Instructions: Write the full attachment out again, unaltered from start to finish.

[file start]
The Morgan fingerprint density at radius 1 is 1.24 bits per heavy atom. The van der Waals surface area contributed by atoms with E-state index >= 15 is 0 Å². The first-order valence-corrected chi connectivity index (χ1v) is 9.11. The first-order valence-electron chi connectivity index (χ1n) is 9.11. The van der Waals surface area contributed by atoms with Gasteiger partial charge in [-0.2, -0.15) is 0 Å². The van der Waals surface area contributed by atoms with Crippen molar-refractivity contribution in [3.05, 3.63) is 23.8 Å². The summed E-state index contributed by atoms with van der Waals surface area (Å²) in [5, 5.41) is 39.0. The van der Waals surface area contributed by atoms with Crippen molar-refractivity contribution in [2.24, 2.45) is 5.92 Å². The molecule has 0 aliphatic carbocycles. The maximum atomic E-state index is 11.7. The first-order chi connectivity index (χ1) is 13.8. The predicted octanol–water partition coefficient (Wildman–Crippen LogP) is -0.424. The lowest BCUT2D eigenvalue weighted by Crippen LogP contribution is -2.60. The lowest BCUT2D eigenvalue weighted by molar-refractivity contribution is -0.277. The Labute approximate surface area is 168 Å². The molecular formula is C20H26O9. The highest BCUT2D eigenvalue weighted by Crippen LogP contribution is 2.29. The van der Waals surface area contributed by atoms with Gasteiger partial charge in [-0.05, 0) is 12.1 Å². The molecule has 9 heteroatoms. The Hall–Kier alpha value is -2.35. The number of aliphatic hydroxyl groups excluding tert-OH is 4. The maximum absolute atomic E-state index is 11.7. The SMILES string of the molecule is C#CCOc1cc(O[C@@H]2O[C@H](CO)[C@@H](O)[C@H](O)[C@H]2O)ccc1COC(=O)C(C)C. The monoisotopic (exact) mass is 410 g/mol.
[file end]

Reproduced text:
The Morgan fingerprint density at radius 1 is 1.24 bits per heavy atom. The van der Waals surface area contributed by atoms with E-state index >= 15 is 0 Å². The first-order valence-corrected chi connectivity index (χ1v) is 9.11. The first-order valence-electron chi connectivity index (χ1n) is 9.11. The van der Waals surface area contributed by atoms with Gasteiger partial charge in [-0.2, -0.15) is 0 Å². The van der Waals surface area contributed by atoms with Crippen molar-refractivity contribution in [3.05, 3.63) is 23.8 Å². The summed E-state index contributed by atoms with van der Waals surface area (Å²) in [5, 5.41) is 39.0. The van der Waals surface area contributed by atoms with Crippen molar-refractivity contribution in [2.24, 2.45) is 5.92 Å². The molecule has 0 aliphatic carbocycles. The maximum atomic E-state index is 11.7. The first-order chi connectivity index (χ1) is 13.8. The predicted octanol–water partition coefficient (Wildman–Crippen LogP) is -0.424. The lowest BCUT2D eigenvalue weighted by Crippen LogP contribution is -2.60. The lowest BCUT2D eigenvalue weighted by molar-refractivity contribution is -0.277. The Labute approximate surface area is 168 Å². The molecular formula is C20H26O9. The highest BCUT2D eigenvalue weighted by Crippen LogP contribution is 2.29. The van der Waals surface area contributed by atoms with Gasteiger partial charge in [-0.05, 0) is 12.1 Å². The molecule has 9 heteroatoms. The Hall–Kier alpha value is -2.35. The number of aliphatic hydroxyl groups excluding tert-OH is 4. The maximum absolute atomic E-state index is 11.7. The SMILES string of the molecule is C#CCOc1cc(O[C@@H]2O[C@H](CO)[C@@H](O)[C@H](O)[C@H]2O)ccc1COC(=O)C(C)C. The monoisotopic (exact) mass is 410 g/mol.